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Sexism Killed My Interest in The Shadow of the Wind

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Nicole Froio

Staff Writer

Nicole Froio is a Brazilian journalist currently based in Rio de Janeiro, Brazil. She writes about feminism, human rights, politics, mental health issues, pop culture, books and the media. She was born in São Paulo but moved a lot as a kid, which hinders her ability to root down in only one place in adulthood. Her favorite genres of book are fantasy, YA fiction, romance and any book that requires the main character to find themselves. An avid intersectional feminist, her tolerance for bigotry is extremely low. Blog: Words by Nicole Froio Twitter: @NicoleFroio

I was recommended The Shadow of the Wind by Carlos Ruiz Zafón by people I trust. As soon as I read the blurb on the back of the book, I felt like I would love reading it: a book about forgotten books and a mystery! A book about Barcelona! Sounds like the kind of book I would be glued to for hours and crave for the next in the series like candy.

Unfortunately, all I managed to do was finish The Shadow of the Wind without throwing it against the wall in rage and annoyance. To the contrary of what some Goodreads discussions would tell you, this book is extremely sexist to the point of tediousness: like, it’s so unimaginatively sexist and predictable that I am actually surprised at how famous and acclaimed this book and series are. Many people in the discussion I’ve just linked to say that sexism in this book was inevitable because it’s set in the 1940s and 1950s but I would like to, politely, call bullshit on that. (Warning: Spoilers from this point on)

There are plenty of novels set in that period that aren’t sexist in the way The Shadow of the Wind is. The female characters were one-dimensional plot devices who don’t care about anything other than the men they’ve fallen in love with. I don’t dispute that a historical fiction novel has to uphold some kind of realism in how women were treated in that period, but this book was published in 2001 and Zafón’s contempt for women and his sadistic insistence on women being raped and beaten because they had consensual sex with men was persistent throughout the story. It isn’t just that the women in this book were treated badly, but that Zafón seems to imply they deserved the treatment they got.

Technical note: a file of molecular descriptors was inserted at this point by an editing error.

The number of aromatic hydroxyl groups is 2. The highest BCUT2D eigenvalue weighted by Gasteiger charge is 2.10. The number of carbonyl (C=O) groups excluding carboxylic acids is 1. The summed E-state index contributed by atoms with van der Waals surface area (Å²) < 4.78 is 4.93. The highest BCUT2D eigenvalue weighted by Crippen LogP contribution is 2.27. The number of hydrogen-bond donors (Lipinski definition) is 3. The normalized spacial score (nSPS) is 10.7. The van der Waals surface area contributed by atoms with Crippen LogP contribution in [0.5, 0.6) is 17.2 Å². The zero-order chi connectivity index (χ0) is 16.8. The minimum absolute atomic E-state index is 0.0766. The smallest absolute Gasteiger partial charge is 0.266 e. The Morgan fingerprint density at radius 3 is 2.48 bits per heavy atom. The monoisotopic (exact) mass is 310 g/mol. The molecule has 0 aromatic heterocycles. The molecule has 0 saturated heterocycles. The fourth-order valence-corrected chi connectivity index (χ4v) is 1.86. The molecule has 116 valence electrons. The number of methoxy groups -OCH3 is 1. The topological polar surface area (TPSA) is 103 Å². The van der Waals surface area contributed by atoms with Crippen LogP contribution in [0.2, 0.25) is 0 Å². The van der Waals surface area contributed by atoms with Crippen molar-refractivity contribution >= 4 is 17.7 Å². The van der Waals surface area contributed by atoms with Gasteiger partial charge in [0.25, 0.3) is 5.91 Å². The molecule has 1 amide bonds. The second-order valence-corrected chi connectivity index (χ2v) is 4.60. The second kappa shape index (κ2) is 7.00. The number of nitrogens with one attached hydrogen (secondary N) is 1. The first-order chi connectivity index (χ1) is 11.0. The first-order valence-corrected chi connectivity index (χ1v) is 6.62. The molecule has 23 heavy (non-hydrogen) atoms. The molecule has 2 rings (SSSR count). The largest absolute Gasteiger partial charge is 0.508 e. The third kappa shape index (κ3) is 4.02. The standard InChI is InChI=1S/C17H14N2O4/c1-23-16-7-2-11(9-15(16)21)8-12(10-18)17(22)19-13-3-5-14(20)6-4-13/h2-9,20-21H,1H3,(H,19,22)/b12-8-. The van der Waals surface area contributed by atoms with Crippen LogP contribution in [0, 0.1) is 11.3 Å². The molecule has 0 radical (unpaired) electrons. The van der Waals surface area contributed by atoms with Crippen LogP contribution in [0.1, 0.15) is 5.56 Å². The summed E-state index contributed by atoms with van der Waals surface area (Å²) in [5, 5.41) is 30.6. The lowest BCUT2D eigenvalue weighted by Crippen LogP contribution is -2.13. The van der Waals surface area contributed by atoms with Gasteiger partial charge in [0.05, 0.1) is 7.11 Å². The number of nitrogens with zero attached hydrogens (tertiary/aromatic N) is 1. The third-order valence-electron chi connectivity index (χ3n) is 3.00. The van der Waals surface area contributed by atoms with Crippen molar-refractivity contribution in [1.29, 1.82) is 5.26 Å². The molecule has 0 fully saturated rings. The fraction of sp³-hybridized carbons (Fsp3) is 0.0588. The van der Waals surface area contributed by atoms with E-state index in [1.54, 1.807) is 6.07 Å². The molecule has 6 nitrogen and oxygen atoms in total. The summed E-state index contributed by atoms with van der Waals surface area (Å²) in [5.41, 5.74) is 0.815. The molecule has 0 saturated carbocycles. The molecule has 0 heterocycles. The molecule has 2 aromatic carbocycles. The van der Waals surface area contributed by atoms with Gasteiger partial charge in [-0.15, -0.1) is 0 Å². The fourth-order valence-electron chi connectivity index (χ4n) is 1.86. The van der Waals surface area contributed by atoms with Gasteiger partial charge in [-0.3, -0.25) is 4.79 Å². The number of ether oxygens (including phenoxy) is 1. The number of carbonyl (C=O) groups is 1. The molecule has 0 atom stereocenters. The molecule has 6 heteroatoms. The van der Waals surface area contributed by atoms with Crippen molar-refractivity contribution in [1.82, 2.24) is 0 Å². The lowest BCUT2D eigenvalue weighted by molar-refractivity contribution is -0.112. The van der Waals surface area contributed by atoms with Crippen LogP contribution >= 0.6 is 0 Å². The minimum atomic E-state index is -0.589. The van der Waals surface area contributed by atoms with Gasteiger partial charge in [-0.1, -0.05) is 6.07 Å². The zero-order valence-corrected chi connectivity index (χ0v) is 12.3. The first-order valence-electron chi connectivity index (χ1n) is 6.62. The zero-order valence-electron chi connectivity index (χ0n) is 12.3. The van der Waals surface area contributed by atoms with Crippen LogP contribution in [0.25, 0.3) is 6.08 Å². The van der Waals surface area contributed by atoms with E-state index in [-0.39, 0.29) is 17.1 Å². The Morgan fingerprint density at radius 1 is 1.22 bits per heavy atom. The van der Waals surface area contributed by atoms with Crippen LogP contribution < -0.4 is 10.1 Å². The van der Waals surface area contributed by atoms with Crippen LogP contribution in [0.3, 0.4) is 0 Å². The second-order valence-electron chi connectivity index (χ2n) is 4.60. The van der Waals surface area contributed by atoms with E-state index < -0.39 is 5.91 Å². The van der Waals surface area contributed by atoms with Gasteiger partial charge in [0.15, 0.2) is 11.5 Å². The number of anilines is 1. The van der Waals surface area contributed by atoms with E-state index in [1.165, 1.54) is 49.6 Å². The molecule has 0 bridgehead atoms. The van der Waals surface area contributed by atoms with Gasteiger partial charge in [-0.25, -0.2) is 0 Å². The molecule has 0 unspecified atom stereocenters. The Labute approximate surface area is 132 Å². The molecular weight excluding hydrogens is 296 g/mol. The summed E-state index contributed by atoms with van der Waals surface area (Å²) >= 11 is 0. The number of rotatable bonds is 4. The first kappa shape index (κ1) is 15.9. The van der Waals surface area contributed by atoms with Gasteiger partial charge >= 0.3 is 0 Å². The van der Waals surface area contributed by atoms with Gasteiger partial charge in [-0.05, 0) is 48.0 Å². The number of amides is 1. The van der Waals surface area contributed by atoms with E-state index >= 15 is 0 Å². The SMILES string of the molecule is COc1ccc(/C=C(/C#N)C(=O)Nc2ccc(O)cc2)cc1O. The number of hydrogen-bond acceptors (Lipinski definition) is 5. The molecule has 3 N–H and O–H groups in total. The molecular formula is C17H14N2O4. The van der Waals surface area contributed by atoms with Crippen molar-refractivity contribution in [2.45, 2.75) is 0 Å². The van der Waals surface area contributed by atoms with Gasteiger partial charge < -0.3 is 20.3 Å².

The story in general is quite interesting, but the female characters and their plight have completely turned me off the whole series. Let’s start with Clara Barceló and the terms in which she is sexualized by the main character. Barceló is a blind woman for whom the main character, Daniel Sempere (who is ten years her junior), develops a crush while he reads books out to her over the span of several years. This ends when Daniel catches Clara having sex with her piano instructor because he is so enraged that she would dare have sex with someone who isn’t him. When we are introduced to Clara, Zafón goes on and on about how beautiful she is but the reader barely gets a sense of who she is – unfortunately, she is only a decorative beauty. And then, when she decided to do something for herself (have sex with a man she presumably likes) the main character feels dejected even though it was pretty clear that she wasn’t interested in someone who is 10 years her junior.

Then, at the end of the book, the main character mentions that Clara’s marriage to a billionaire did not last and that her beauty is now fading (THE HORROR!). There was a bit of an implication that she somehow deserved this fate because she had rejected the main character earlier in the story.

I understand the drama of rejection (and retribution) Zafón is trying to create here. I get it. But basically, it just makes me think Zafón is one of those dudes who would become irrationally aggressive after being rejected on Tinder.

Clara Barceló is only one example of the empty-shelled women Zafón created who were punished for being deviant in some way and I have to come out and say it: this is why I have decided not to continue reading this series.

Of course, it is beautifully written. Of course, the story line is extremely interesting and keeps you at the edge of your seat. Of course, I appreciate Zafón’s beautiful descriptions of Barcelona. Of course, it’s an extremely critically acclaimed book. But what use is that if every time a woman is mentioned I feel like I am reading about what the author wishes women were like and not how women are actually like? And when one of the female characters does something un-ladylike, the suffering they receive is described with glee and/or satisfaction?

I found that this sexism clashed so much with the story Zafón was trying to tell that it often took my mind off the actual book. It wasn’t just a mere annoyance: it was something so obvious that it destroyed the escapism books usually provide me with. I’ll stick to books that give me real female characters and that don’t use them as plot devices.